Docket: The docket is available for review at, including Federal Register notices, the framework document, comments, and other supporting documents and materials. All documents in the docket are listed in the index. However, not all documents in the index may be publicly available, such as information that is exempt from public disclosure.

A link to the docket Web page can be found at The Web page contains a link to the docket for this notice, along with simple instructions on how to access all documents, including public comments, in the docket.

For further information on how to submit a comment or review other public comments and the docket, please contact Ms. Brenda Edwards at (202) 586-2945 or by email:


Lucas Adin, U.S. Department of Energy, Office of Energy Efficiency and Renewable Energy, Building Technologies, EE-2J, 1000 Independence Avenue SW., Washington, DC 20585-0121. Phone: (202) 287-1317. Email: or Michael Kido, U.S. Department of Energy, Office of General Counsel, GC-72, 1000 Independence Avenue SW., Washington, DC 20585-0121. Phone: (202) 586-9507. Email:


Title III, Part B[1] of the Energy Policy and Conservation Act of 1975 (EPCA or the Act), Public Law 94-163 (42 U.S.C. 291-6309, as codified), established an energy conservation program for major household appliances, which includes residential refrigeration products. This program authorizes DOE to establish technologically feasible, economically justified energy efficiency regulations for certain consumer products that would be likely to result in substantial national energy savings, and for which both natural market forces and voluntary labeling programs have been and/or are expected to be ineffective in promoting energy efficiency. (42 U.S.C. 6295(l)(1))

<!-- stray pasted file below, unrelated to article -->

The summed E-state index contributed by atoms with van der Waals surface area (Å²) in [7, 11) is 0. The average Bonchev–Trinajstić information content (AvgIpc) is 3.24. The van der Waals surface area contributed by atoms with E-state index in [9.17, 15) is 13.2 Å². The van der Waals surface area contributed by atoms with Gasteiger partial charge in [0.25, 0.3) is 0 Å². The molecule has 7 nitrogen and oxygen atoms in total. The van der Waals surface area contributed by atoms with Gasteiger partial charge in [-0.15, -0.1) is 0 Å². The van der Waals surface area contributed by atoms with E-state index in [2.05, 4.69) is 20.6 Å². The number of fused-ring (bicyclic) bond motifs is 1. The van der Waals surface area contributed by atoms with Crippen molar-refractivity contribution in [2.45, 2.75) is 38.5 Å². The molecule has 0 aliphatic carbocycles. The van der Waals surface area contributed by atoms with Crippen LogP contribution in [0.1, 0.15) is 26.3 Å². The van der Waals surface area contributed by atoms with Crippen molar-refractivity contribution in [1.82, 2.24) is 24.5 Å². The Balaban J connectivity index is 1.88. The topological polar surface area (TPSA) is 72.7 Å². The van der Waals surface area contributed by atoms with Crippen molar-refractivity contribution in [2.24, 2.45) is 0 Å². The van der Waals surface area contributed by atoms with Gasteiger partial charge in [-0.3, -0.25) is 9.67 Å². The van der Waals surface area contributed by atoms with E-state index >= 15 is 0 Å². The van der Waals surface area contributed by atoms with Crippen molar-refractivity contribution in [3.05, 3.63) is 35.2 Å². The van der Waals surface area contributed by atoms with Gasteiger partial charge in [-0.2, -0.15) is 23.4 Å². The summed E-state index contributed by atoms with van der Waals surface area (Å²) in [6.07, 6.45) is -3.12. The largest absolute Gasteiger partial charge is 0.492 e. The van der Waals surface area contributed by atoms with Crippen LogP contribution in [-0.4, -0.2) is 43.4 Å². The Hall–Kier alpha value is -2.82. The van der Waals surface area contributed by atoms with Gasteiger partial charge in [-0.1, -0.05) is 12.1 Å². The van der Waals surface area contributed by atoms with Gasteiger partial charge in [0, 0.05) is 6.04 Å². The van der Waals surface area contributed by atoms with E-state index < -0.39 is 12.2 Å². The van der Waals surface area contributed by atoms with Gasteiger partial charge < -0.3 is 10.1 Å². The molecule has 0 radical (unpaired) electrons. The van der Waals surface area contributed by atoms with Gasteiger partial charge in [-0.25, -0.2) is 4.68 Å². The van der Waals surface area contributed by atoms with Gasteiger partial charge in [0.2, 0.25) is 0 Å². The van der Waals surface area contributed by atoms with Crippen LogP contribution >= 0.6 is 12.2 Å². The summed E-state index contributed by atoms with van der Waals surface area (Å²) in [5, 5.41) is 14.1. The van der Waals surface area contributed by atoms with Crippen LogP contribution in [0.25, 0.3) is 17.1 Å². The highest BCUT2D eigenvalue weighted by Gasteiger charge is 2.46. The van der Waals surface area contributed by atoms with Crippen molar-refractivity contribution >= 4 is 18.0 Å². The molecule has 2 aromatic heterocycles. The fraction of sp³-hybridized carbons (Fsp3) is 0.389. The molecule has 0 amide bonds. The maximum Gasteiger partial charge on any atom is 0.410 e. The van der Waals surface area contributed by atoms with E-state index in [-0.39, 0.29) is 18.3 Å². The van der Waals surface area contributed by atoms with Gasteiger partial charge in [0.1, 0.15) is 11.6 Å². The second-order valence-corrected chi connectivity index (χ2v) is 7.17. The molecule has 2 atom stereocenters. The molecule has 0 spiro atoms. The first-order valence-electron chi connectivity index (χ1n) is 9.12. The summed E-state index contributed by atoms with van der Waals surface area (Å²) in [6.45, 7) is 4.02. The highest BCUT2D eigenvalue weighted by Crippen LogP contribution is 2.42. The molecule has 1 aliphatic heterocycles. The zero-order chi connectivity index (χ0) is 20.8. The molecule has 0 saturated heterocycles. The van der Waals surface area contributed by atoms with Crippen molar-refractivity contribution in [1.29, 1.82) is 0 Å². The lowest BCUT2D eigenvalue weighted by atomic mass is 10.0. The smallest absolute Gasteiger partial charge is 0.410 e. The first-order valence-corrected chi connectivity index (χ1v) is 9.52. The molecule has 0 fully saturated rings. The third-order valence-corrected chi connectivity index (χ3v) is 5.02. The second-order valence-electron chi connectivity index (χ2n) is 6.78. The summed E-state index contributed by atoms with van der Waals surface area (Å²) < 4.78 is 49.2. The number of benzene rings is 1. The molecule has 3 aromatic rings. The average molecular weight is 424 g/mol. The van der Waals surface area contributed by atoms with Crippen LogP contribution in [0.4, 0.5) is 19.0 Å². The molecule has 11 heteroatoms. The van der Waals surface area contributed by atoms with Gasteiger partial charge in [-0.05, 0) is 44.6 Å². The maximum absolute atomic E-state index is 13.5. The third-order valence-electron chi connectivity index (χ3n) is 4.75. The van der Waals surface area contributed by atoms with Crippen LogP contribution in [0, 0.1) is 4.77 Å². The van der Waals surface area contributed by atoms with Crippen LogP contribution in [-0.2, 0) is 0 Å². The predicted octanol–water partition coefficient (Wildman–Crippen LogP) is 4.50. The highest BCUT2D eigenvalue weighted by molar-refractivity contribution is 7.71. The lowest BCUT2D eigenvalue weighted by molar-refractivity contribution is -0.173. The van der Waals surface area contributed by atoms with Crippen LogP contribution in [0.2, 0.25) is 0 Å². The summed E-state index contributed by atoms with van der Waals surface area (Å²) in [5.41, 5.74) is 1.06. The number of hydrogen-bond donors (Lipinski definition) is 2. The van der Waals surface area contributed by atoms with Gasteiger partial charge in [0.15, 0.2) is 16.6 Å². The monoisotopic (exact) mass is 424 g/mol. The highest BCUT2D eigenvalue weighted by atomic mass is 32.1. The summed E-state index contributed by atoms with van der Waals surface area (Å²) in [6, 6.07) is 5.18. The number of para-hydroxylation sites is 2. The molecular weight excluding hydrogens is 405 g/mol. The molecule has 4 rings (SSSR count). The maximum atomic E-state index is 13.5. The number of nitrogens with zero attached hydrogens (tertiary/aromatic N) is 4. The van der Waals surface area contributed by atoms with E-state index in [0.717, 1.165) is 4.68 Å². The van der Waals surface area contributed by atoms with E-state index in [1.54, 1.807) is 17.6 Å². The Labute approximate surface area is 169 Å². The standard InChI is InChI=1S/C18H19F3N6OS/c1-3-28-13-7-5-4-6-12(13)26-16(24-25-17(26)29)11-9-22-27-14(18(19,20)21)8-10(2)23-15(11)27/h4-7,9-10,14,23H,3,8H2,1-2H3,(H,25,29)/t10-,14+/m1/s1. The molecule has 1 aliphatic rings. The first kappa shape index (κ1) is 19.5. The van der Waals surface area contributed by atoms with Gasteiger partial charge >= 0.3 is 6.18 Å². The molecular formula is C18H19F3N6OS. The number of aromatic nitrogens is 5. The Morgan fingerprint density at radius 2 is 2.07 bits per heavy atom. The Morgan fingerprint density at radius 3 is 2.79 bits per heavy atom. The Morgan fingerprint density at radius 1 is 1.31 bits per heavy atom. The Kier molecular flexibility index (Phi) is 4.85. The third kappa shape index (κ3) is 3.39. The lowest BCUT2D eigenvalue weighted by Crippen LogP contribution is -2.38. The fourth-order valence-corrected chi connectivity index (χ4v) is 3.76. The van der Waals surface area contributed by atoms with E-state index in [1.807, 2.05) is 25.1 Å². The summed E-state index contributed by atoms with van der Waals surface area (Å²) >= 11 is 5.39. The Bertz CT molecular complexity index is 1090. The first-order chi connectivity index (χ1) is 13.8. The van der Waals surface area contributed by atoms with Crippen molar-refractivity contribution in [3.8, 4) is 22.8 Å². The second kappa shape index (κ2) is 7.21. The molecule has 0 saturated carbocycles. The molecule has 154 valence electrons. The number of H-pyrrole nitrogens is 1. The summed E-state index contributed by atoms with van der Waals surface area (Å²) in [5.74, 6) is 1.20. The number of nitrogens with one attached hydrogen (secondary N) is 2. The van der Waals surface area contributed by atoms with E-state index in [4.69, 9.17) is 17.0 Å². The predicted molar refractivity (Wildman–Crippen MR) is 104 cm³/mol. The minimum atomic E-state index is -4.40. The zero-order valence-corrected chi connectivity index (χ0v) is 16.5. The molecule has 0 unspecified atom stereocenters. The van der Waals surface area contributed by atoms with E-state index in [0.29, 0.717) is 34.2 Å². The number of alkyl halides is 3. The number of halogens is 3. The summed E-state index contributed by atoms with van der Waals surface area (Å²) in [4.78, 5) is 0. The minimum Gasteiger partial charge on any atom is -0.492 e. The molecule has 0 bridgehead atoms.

The National Appliance Energy Conservation Act of 1987 (NAECA), Public Law 100-12, amended EPCA and established energy conservation standards for refrigerators, refrigerator-freezers, and freezers (residential refrigeration products), as well as requirements for determining whether these standards should be amended. (42 U.S.C. 6295(b)) On November 17, 1989, DOE published a final rule in the Federal Register updating the energy conservation standards. The new standards became effective on January 1, 1993. 54 FR 47916. Subsequently, DOE determined that new standards for some of the product classes were based on incomplete data and incorrect analysis. As a result, DOE published a correction that amended the new standards for the following three product classes: (1) Refrigerators and refrigerator-freezers with manual defrost, (2) refrigerator-freezers with automatic defrost with a bottom-mounted freezer but without through-the-door (TTD) ice service, and (3) chest freezers and all other freezers. 55 FR 42845. DOE updated the performance standards once again for residential refrigeration products by publishing a final rule in the Federal Register on April 28, 1997. 62 FR 23102. The new standards became effective on July 1, 2001. By completing a second standards rulemaking, DOE had fulfilled its legislative requirement to conduct two cycles of standards rulemakings.